In a big diverse group, it quickly becomes clear that almost nothing works against a fast moving, aggressive knife. The guys who have spent years with knives get slaughtered just as fast as people who have never tried it before — faster, if they really believe it works — they practically jump on the blade.

Then they talk about how knives are actually used:

I demonstrate some prison shanking techniques and some mexican gang assassination techniques and the one Japanese tanto kata I know and they all have a lot in common — very close, from surprise, and using the other hand to freeze the target before the knife come into view. Are those the attacks you train against? If not, too bad, because those are the attacks that happen. This brings up one of the big rules: Knives aren’t used for winning fights. Knives are used for killing people.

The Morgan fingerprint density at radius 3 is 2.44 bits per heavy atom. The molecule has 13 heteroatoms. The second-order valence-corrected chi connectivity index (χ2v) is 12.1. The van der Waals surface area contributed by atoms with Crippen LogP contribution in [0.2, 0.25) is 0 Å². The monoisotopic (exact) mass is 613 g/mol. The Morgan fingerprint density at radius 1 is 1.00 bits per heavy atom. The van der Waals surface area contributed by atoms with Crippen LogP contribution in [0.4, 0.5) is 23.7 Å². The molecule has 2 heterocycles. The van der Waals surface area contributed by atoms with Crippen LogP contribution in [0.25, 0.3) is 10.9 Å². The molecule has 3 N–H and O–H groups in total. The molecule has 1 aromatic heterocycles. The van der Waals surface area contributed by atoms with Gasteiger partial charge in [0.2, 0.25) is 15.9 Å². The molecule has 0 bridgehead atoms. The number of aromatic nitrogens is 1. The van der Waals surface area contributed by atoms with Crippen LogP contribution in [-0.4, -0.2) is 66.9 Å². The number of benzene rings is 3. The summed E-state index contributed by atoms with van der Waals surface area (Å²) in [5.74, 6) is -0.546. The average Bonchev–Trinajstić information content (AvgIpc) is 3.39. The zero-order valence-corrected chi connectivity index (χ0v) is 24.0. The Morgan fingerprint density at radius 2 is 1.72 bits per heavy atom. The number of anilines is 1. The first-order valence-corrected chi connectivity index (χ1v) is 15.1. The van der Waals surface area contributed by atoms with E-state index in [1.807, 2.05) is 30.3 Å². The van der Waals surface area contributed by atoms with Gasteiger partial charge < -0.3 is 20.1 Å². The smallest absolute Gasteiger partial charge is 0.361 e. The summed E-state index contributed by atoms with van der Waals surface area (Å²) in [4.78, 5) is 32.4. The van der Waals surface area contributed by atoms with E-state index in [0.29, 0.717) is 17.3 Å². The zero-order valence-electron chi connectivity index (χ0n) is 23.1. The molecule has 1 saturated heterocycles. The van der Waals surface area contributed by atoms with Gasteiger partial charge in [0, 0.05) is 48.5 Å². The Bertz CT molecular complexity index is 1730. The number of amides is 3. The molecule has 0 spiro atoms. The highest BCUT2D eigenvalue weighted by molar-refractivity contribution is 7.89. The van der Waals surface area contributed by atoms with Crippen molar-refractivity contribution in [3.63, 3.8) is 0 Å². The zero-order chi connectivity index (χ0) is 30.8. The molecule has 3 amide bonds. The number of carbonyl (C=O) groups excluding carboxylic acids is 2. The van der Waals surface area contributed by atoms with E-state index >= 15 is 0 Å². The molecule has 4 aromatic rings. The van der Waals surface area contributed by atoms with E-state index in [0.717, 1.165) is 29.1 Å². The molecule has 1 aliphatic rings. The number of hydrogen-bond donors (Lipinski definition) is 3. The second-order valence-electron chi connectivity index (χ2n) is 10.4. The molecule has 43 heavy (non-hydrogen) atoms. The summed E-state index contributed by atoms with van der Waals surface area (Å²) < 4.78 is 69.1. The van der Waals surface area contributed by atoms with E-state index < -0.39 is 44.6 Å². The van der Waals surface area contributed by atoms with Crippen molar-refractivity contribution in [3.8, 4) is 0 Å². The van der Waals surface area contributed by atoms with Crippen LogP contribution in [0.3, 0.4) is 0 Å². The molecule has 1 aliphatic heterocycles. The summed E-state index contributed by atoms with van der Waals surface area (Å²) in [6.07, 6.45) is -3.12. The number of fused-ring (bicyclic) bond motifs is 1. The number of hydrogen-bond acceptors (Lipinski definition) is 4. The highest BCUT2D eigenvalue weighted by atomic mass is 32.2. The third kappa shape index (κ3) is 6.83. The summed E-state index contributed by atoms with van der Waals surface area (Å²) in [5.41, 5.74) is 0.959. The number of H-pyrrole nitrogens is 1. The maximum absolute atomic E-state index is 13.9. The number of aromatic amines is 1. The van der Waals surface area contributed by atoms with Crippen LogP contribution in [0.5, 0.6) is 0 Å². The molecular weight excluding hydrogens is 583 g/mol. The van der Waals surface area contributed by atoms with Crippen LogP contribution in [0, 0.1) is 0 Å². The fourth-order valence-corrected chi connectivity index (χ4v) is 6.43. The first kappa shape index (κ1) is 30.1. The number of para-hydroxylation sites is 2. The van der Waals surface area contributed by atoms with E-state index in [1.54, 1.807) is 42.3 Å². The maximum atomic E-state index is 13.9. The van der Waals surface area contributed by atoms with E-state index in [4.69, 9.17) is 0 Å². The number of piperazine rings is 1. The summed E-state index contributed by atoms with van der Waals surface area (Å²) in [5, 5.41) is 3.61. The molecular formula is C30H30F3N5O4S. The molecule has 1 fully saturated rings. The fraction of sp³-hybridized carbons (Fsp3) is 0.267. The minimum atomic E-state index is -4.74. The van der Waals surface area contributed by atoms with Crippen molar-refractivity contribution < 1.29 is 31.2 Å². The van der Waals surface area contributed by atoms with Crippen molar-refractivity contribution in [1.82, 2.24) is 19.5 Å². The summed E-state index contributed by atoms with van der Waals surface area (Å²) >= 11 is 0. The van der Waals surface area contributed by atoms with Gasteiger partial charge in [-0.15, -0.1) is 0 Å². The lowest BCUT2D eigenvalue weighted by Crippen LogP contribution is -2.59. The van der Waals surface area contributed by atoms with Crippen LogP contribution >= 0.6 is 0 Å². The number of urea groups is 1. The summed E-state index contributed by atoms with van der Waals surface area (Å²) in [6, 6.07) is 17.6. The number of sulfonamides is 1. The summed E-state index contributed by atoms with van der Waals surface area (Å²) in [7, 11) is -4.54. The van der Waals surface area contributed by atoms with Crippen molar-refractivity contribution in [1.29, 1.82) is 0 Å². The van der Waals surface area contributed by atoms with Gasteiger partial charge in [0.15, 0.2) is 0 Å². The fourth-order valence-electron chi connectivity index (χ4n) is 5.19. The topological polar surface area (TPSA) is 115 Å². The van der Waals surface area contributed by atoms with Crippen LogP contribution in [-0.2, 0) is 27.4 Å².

Then comes the Reception Line drill:

One student is picked out and I joyfully announce that he or she has been elected governor. It is now time for the inaugural ball. You first duty is to shake hands with all the people lining up to congratulate you- contributors, friends, political allies and rivals. You have to be nice, friendly. By the way, your security detail has information someone plans to kill you. Have a nice party.

The governor then faces away and one of the other students gets the knife. All the students are given instructions. Be happy, be friendly, shake hands, hug, then mill around behind the governor. The assassin can attack at any time — while shaking hands, later, after everyone else is done, while the governor is getting a hug…